They may heartily blame someone else, but “truth be told, if you are looking for the guilty, you need only look into a mirror.” 

Nothing in this blog should be considered investment, financial, tax, or legal advice. The opinions, estimates and projections contained herein are subject to change without notice. Information throughout this blog has been obtained from sources believed to be accurate and reliable, but such accuracy cannot be guaranteed.

Americans generally not prepared for retirement

Know what you’re getting yourself into

Suppose I gave you 3 investment options:

  • Investment A charges 0.05% in fees per year
  • Investment B charges 0.20% in fees per year
  • Investment C charges 1.5% in fees per year


Which would you choose?  


A lot of investors, and their advisers, would blindly choose Investment A because they believe lowest fees always win. To which I would ask: lowest fees for what? The goal of investing is not to minimize fees, but to preserve and grow capital.

Suppose I gave you 3 new investment options:

  • Investment A has 0% standard deviation over 5 years
  • Investment B has 18%  standard deviation over 5 years
  • Investment C has 68%  standard deviation over 5 years

Now, which one would you choose?

Most finance professors, investors and their advisers would chose Investment A because they believe lowest volatility wins. Risk equals volatility, they’d say, so reduce risk by investing with lowest volatility. To which I would ask: is the goal of investing to avoid volatility, or generate returns?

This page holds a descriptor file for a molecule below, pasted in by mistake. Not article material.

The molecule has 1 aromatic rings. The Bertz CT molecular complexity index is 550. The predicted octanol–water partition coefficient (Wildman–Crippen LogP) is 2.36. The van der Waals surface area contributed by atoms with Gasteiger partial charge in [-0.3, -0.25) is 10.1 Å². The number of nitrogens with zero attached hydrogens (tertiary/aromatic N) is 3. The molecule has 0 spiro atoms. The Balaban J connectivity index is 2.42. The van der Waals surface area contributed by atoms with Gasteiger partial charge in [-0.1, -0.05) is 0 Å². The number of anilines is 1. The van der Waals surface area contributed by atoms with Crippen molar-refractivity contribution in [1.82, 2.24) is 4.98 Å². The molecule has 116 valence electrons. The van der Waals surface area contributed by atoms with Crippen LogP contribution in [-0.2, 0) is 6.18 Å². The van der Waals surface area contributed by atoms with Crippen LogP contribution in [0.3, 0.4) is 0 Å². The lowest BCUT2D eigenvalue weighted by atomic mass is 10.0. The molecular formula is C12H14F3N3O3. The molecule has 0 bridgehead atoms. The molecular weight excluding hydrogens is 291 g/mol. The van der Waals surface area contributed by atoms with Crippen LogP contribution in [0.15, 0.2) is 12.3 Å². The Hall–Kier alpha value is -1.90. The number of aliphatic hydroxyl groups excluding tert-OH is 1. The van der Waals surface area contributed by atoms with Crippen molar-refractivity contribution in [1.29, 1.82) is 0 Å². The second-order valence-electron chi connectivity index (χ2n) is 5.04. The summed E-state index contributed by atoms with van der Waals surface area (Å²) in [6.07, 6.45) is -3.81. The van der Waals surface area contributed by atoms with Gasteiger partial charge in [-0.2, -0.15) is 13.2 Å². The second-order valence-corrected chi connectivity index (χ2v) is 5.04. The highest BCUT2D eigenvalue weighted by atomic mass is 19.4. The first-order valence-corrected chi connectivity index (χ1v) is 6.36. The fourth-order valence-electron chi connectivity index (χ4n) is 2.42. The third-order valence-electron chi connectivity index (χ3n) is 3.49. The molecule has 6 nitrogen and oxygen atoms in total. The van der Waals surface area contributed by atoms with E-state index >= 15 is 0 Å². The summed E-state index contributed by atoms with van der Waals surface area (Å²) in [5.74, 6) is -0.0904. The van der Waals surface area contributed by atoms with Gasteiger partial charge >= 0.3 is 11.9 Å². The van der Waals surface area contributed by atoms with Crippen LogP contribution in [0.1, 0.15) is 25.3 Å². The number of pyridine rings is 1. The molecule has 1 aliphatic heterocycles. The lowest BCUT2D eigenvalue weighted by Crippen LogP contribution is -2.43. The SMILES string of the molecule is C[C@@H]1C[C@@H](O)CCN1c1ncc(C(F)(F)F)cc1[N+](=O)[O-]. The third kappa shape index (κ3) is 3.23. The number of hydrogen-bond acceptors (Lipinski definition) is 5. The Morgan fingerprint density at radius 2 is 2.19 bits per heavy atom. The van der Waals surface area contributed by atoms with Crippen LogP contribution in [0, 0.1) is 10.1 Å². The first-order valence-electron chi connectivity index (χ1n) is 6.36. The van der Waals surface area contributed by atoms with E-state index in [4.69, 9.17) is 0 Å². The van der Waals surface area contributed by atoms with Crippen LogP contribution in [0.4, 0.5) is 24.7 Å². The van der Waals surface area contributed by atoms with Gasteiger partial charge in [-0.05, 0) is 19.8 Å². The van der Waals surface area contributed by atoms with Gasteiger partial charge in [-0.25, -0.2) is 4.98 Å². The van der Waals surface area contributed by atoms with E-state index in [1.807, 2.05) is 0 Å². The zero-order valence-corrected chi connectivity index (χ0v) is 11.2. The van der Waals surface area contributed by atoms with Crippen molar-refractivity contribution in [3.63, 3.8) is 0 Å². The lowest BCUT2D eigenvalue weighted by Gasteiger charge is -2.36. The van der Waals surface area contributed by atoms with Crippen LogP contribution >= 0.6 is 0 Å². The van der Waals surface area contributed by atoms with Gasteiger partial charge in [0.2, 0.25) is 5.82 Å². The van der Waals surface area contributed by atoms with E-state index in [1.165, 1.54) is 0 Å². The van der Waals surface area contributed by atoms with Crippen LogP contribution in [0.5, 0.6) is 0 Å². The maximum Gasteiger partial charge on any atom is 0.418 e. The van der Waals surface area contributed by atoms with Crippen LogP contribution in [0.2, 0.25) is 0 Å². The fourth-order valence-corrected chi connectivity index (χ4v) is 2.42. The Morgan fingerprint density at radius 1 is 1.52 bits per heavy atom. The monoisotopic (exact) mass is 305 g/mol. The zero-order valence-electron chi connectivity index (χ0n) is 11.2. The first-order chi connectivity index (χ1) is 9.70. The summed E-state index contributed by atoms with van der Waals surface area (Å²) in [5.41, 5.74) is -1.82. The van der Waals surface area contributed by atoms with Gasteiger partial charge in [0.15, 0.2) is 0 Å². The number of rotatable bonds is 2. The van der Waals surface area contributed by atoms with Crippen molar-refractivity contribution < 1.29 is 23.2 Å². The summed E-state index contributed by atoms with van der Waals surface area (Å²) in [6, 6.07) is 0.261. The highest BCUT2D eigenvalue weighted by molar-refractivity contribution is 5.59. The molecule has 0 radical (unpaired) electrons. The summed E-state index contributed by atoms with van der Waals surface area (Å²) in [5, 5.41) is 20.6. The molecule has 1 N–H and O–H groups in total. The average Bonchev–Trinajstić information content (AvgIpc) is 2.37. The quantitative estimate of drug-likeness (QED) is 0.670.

Suppose I gave you 3 new investment options:

  • Investment A has returns of 5% a year for 5 years
  • Investment B has returns of -8%, +20%, -8%, +32%, and +20% over 5 years
  • Investment C has returns of -5% a year for 4 years, then jumps 146% in year 5

Now, which investment would you choose?

Most investors would choose A because B would be “too much of a roller coaster ride” and C would “go nowhere” for too long. To this situation, I’d ask: is the goal of investing the avoidance of “roller coasters” or “going nowhere,” or to generate returns?  

Suppose I gave you 3 final investment options:

  • Investment A generates a 5% annualized return over 5 years
  • Investment B generates a 10% annualized return over 5 years
  • Investment C generates a 15% annualized return over 5 years

Which would you choose this time?

Most investors and advisers would chose Investment C because it produces the best return.  On this one, I’d agree.

If you recognized that Investments A, B and C were consistent throughout my examples, then excellent observation on your part.  

Investment A is basically a saving account or Certificate of Deposit (not that you can find that kind of yield now). There is no daily market quote for the instrument so it appears not to fluctuate at all (which means the volatility appears to be zero), the fees are very low, the returns are steady, but the result is low compared to other alternatives.

Investment B is basically an index fund invested in the stock market. The fees are low, but not as low as at the bank, the returns are unpleasantly volatile–hence the roller coaster comment–but generate a very respectable return of 10% per year (assuming the market is at average value).